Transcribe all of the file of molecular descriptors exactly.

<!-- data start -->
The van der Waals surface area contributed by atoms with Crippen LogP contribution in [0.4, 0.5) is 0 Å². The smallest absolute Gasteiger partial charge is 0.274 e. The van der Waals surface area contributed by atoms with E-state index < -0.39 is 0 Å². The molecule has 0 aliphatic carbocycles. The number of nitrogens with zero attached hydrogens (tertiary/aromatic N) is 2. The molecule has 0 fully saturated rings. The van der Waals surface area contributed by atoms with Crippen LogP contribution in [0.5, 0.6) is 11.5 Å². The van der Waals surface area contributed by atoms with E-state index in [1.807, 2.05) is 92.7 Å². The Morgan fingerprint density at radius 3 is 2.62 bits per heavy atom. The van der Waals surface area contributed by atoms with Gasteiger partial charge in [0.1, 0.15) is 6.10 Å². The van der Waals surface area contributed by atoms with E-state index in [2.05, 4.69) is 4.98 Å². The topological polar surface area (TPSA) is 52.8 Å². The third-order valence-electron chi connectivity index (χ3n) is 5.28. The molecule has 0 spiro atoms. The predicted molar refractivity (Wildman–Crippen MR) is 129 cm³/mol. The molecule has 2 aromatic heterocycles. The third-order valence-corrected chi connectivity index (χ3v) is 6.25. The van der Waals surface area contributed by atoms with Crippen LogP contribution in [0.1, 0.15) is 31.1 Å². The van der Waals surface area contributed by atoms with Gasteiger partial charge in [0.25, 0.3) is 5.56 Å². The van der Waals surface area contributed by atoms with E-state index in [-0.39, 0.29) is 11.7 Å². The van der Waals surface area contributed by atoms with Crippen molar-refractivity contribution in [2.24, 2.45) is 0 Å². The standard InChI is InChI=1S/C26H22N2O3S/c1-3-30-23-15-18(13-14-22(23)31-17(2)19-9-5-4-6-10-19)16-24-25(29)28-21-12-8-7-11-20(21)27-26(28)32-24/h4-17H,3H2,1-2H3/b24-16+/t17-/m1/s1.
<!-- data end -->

The van der Waals surface area contributed by atoms with Crippen LogP contribution in [0.4, 0.5) is 0 Å². The smallest absolute Gasteiger partial charge is 0.274 e. The van der Waals surface area contributed by atoms with E-state index < -0.39 is 0 Å². The molecule has 0 aliphatic carbocycles. The number of nitrogens with zero attached hydrogens (tertiary/aromatic N) is 2. The molecule has 0 fully saturated rings. The van der Waals surface area contributed by atoms with Crippen LogP contribution in [0.5, 0.6) is 11.5 Å². The van der Waals surface area contributed by atoms with E-state index in [1.807, 2.05) is 92.7 Å². The Morgan fingerprint density at radius 3 is 2.62 bits per heavy atom. The van der Waals surface area contributed by atoms with Gasteiger partial charge in [0.1, 0.15) is 6.10 Å². The van der Waals surface area contributed by atoms with E-state index in [2.05, 4.69) is 4.98 Å². The topological polar surface area (TPSA) is 52.8 Å². The third-order valence-electron chi connectivity index (χ3n) is 5.28. The molecule has 0 spiro atoms. The predicted molar refractivity (Wildman–Crippen MR) is 129 cm³/mol. The molecule has 2 aromatic heterocycles. The third-order valence-corrected chi connectivity index (χ3v) is 6.25. The van der Waals surface area contributed by atoms with Crippen LogP contribution in [0.1, 0.15) is 31.1 Å². The van der Waals surface area contributed by atoms with Gasteiger partial charge in [0.25, 0.3) is 5.56 Å². The van der Waals surface area contributed by atoms with E-state index in [-0.39, 0.29) is 11.7 Å². The van der Waals surface area contributed by atoms with Crippen molar-refractivity contribution in [2.24, 2.45) is 0 Å². The standard InChI is InChI=1S/C26H22N2O3S/c1-3-30-23-15-18(13-14-22(23)31-17(2)19-9-5-4-6-10-19)16-24-25(29)28-21-12-8-7-11-20(21)27-26(28)32-24/h4-17H,3H2,1-2H3/b24-16+/t17-/m1/s1.